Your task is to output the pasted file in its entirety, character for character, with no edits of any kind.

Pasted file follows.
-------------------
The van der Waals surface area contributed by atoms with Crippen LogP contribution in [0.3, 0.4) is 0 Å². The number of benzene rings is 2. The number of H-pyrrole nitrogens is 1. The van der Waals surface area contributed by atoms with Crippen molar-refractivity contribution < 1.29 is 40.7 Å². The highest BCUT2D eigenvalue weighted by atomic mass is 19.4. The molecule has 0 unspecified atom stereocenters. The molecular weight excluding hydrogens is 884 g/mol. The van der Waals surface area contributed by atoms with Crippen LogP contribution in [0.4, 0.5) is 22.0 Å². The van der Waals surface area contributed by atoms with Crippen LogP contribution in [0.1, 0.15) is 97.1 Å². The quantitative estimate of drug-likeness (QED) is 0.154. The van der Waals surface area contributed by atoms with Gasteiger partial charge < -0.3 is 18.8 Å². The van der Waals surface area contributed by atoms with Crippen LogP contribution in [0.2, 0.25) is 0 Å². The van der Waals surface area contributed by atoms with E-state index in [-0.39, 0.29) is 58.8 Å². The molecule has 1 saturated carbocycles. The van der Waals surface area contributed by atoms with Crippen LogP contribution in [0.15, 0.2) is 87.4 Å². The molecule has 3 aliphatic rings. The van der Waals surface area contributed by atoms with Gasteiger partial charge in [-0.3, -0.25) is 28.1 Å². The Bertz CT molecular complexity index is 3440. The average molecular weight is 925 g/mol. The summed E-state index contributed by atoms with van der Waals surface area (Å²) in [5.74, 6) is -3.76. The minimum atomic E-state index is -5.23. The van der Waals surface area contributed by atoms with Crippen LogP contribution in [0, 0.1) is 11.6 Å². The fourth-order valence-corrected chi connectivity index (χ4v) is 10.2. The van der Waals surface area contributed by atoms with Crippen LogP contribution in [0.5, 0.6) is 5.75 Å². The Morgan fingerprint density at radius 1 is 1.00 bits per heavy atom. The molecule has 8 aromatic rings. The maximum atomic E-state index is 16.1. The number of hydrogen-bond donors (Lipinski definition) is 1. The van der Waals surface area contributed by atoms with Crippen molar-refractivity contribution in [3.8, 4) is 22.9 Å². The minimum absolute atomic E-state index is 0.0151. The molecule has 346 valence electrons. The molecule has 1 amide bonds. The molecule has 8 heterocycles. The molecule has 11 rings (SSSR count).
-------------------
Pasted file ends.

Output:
The van der Waals surface area contributed by atoms with Crippen LogP contribution in [0.3, 0.4) is 0 Å². The number of benzene rings is 2. The number of H-pyrrole nitrogens is 1. The van der Waals surface area contributed by atoms with Crippen molar-refractivity contribution < 1.29 is 40.7 Å². The highest BCUT2D eigenvalue weighted by atomic mass is 19.4. The molecule has 0 unspecified atom stereocenters. The molecular weight excluding hydrogens is 884 g/mol. The van der Waals surface area contributed by atoms with Crippen LogP contribution in [0.4, 0.5) is 22.0 Å². The van der Waals surface area contributed by atoms with Crippen LogP contribution in [0.1, 0.15) is 97.1 Å². The quantitative estimate of drug-likeness (QED) is 0.154. The van der Waals surface area contributed by atoms with Gasteiger partial charge < -0.3 is 18.8 Å². The van der Waals surface area contributed by atoms with Crippen LogP contribution in [0.2, 0.25) is 0 Å². The van der Waals surface area contributed by atoms with E-state index in [-0.39, 0.29) is 58.8 Å². The molecule has 1 saturated carbocycles. The van der Waals surface area contributed by atoms with Crippen LogP contribution in [0.15, 0.2) is 87.4 Å². The molecule has 3 aliphatic rings. The van der Waals surface area contributed by atoms with Gasteiger partial charge in [-0.3, -0.25) is 28.1 Å². The Bertz CT molecular complexity index is 3440. The average molecular weight is 925 g/mol. The summed E-state index contributed by atoms with van der Waals surface area (Å²) in [5.74, 6) is -3.76. The minimum atomic E-state index is -5.23. The van der Waals surface area contributed by atoms with Crippen LogP contribution in [0, 0.1) is 11.6 Å². The fourth-order valence-corrected chi connectivity index (χ4v) is 10.2. The van der Waals surface area contributed by atoms with Crippen LogP contribution in [0.5, 0.6) is 5.75 Å². The Morgan fingerprint density at radius 1 is 1.00 bits per heavy atom. The molecule has 8 aromatic rings. The maximum atomic E-state index is 16.1. The number of hydrogen-bond donors (Lipinski definition) is 1. The van der Waals surface area contributed by atoms with Crippen molar-refractivity contribution in [3.8, 4) is 22.9 Å². The minimum absolute atomic E-state index is 0.0151. The molecule has 346 valence electrons. The molecule has 1 amide bonds. The molecule has 8 heterocycles. The molecule has 11 rings (SSSR count).